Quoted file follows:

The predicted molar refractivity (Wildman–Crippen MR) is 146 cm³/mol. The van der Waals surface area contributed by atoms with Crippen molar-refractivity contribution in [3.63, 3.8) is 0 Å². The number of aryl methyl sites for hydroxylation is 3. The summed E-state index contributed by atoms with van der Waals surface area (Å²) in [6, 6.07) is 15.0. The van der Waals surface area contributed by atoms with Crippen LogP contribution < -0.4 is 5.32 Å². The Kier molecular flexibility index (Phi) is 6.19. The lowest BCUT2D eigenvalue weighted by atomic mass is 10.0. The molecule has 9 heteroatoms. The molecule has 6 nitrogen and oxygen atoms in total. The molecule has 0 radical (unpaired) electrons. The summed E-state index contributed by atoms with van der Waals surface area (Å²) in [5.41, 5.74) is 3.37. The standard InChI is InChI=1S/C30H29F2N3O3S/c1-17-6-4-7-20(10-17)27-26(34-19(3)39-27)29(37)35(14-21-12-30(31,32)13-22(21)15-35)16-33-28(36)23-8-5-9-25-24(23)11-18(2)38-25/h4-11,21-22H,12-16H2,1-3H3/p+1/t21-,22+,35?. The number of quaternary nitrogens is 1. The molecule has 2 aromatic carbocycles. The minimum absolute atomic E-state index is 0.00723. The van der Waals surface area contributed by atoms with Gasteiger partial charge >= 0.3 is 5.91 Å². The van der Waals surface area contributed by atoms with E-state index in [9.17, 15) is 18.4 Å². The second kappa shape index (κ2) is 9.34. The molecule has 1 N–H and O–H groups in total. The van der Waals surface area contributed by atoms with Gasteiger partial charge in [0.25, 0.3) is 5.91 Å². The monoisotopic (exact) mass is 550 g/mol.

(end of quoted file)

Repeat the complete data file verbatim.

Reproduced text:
The predicted molar refractivity (Wildman–Crippen MR) is 146 cm³/mol. The van der Waals surface area contributed by atoms with Crippen molar-refractivity contribution in [3.63, 3.8) is 0 Å². The number of aryl methyl sites for hydroxylation is 3. The summed E-state index contributed by atoms with van der Waals surface area (Å²) in [6, 6.07) is 15.0. The van der Waals surface area contributed by atoms with Crippen LogP contribution < -0.4 is 5.32 Å². The Kier molecular flexibility index (Phi) is 6.19. The lowest BCUT2D eigenvalue weighted by atomic mass is 10.0. The molecule has 9 heteroatoms. The molecule has 6 nitrogen and oxygen atoms in total. The molecule has 0 radical (unpaired) electrons. The summed E-state index contributed by atoms with van der Waals surface area (Å²) in [5.41, 5.74) is 3.37. The standard InChI is InChI=1S/C30H29F2N3O3S/c1-17-6-4-7-20(10-17)27-26(34-19(3)39-27)29(37)35(14-21-12-30(31,32)13-22(21)15-35)16-33-28(36)23-8-5-9-25-24(23)11-18(2)38-25/h4-11,21-22H,12-16H2,1-3H3/p+1/t21-,22+,35?. The number of quaternary nitrogens is 1. The molecule has 2 aromatic carbocycles. The minimum absolute atomic E-state index is 0.00723. The van der Waals surface area contributed by atoms with Gasteiger partial charge >= 0.3 is 5.91 Å². The van der Waals surface area contributed by atoms with E-state index in [9.17, 15) is 18.4 Å². The second kappa shape index (κ2) is 9.34. The molecule has 1 N–H and O–H groups in total. The van der Waals surface area contributed by atoms with Gasteiger partial charge in [0.25, 0.3) is 5.91 Å². The monoisotopic (exact) mass is 550 g/mol.